It hasn’t been a very good week at Exelon headquarters near Chicago. First, four of its reactors–from New Jersey to Illinois, couldn’t clear the PJM capacity auction, putting their future in jeopardy. And this morning came the worst news of all for the company: The Washington DC Public Service Commission unanimously rejected its attempt to take over the local utility Pepco.
Even though four states and FERC (Federal Energy Regulatory Commission) had already approved the deal, approval from all jurisdictions involved is essential to allowing the deal to go through, so DC’s action–if it stands–will kill the deal entirely.
In Maryland, where the PSC voted 3-2 to approve the deal, with conditions, a few months ago, Attorney General Brian Frosh is continuing a legal case to attempt to force the PSC to reconsider its decision. The DC decision may give new impetus to that case, and may give grounds for the Maryland PSC to do exactly that: reconsider its narrow decision.
Exelon officials initially had thought the Maryland PSC would be its biggest obstacle, so breathed a sigh of relief when the deal squeaked through there. But grassroots activism is alive and well in DC, and a strong coalition under the banner PowerDC was formed to educate, organize and mobilize the public. And they did just that. Full disclosure: NIRS was part of PowerDC.
While the DC vote was 3-0 against the decision, one commissioner dissented from the actual order the commission released (a summary of the order is here). He said he would have offered Exelon some possible conditions it would have to meet if it wanted to submit a revised application. As the order stands, however, the majority did not offer any conditions or possibilities in which it might accept the deal–making a reversal of its decision highly unlikely.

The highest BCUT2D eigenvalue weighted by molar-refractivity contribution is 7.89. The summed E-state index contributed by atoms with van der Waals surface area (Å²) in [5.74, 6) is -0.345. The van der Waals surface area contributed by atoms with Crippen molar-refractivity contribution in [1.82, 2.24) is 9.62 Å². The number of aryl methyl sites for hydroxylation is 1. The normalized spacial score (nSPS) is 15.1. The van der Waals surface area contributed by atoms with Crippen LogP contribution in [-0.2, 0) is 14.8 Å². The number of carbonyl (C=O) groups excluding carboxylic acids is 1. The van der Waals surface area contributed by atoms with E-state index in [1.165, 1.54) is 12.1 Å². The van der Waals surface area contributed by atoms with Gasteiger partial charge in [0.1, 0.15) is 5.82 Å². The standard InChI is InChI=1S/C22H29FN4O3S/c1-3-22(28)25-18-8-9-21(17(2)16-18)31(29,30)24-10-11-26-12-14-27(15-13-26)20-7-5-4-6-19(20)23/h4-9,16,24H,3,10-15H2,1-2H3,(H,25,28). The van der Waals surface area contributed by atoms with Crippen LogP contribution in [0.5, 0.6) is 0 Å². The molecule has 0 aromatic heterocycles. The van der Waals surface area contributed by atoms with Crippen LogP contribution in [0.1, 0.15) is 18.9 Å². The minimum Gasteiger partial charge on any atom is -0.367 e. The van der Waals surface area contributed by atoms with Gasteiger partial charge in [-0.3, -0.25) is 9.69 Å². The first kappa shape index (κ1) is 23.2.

That, however, is just about Exelon’s only course of action if it wants to try to salvage the deal. Exelon and Pepco can, and likely will, ask the PSC to reconsider its decision based on the current application. That is surely a losing road, given the PSC’s complete rejection of it. Then, Exelon can either try going to court, and/or can submit a revised application.
But since the PSC’s grounds for rejecting the deal are so fundamental–the two main reasons are that Pepco would become just a cog in Exelon’s much larger machine and thus would become impossible for the PSC to regulate, and that an Exelon takeover would stymie renewable energy development in the city–that it is difficult to imagine what Exelon could do differently to appease the PSC.
As PSC Chair Betty Ann Kane, a former DC councilmember, wrote, “Unlike a rate case, this decision will effect a permanent change in the ownership and control of the District’s local electric distribution company. A rate case decision lasts only until the next rate case. This decision is forever.”
That doesn’t sound like a PSC ready to reconsider its decision.
It probably didn’t help Exelon’s case that the company has been overtly …read more
Read more here:: http://safeenergy.org/2015/08/25/more-woes-for-exelon/